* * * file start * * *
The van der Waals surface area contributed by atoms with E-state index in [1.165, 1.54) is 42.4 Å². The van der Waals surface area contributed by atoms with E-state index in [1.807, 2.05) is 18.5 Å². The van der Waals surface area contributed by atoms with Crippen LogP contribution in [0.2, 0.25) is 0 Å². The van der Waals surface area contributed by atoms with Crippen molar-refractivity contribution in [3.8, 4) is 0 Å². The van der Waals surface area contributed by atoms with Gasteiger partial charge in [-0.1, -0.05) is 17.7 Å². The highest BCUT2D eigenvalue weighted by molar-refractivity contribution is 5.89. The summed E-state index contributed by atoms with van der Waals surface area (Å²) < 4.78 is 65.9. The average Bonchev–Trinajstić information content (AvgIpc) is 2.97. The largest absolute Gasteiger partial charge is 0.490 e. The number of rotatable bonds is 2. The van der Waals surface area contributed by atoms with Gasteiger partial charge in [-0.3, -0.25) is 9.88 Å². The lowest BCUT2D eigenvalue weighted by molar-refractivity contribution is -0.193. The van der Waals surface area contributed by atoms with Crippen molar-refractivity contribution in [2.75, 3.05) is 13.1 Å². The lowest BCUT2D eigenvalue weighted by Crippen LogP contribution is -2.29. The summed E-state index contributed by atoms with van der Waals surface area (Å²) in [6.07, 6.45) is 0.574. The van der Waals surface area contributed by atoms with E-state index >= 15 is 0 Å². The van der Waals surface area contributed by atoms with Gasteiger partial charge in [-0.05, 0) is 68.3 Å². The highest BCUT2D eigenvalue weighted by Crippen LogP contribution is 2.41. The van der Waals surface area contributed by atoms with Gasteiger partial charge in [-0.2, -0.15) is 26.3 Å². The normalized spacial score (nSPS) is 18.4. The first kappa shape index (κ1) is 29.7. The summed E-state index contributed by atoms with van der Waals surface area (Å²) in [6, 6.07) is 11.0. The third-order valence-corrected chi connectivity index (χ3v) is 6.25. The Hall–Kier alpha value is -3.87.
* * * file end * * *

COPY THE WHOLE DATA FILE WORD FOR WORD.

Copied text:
The van der Waals surface area contributed by atoms with E-state index in [1.165, 1.54) is 42.4 Å². The van der Waals surface area contributed by atoms with E-state index in [1.807, 2.05) is 18.5 Å². The van der Waals surface area contributed by atoms with Crippen LogP contribution in [0.2, 0.25) is 0 Å². The van der Waals surface area contributed by atoms with Crippen molar-refractivity contribution in [3.8, 4) is 0 Å². The van der Waals surface area contributed by atoms with Gasteiger partial charge in [-0.1, -0.05) is 17.7 Å². The highest BCUT2D eigenvalue weighted by molar-refractivity contribution is 5.89. The summed E-state index contributed by atoms with van der Waals surface area (Å²) < 4.78 is 65.9. The average Bonchev–Trinajstić information content (AvgIpc) is 2.97. The largest absolute Gasteiger partial charge is 0.490 e. The number of rotatable bonds is 2. The van der Waals surface area contributed by atoms with Gasteiger partial charge in [-0.3, -0.25) is 9.88 Å². The lowest BCUT2D eigenvalue weighted by molar-refractivity contribution is -0.193. The van der Waals surface area contributed by atoms with Crippen molar-refractivity contribution in [2.75, 3.05) is 13.1 Å². The lowest BCUT2D eigenvalue weighted by Crippen LogP contribution is -2.29. The summed E-state index contributed by atoms with van der Waals surface area (Å²) in [6.07, 6.45) is 0.574. The van der Waals surface area contributed by atoms with E-state index >= 15 is 0 Å². The van der Waals surface area contributed by atoms with Gasteiger partial charge in [-0.05, 0) is 68.3 Å². The highest BCUT2D eigenvalue weighted by Crippen LogP contribution is 2.41. The van der Waals surface area contributed by atoms with Gasteiger partial charge in [-0.2, -0.15) is 26.3 Å². The normalized spacial score (nSPS) is 18.4. The first kappa shape index (κ1) is 29.7. The summed E-state index contributed by atoms with van der Waals surface area (Å²) in [6, 6.07) is 11.0. The third-order valence-corrected chi connectivity index (χ3v) is 6.25. The Hall–Kier alpha value is -3.87.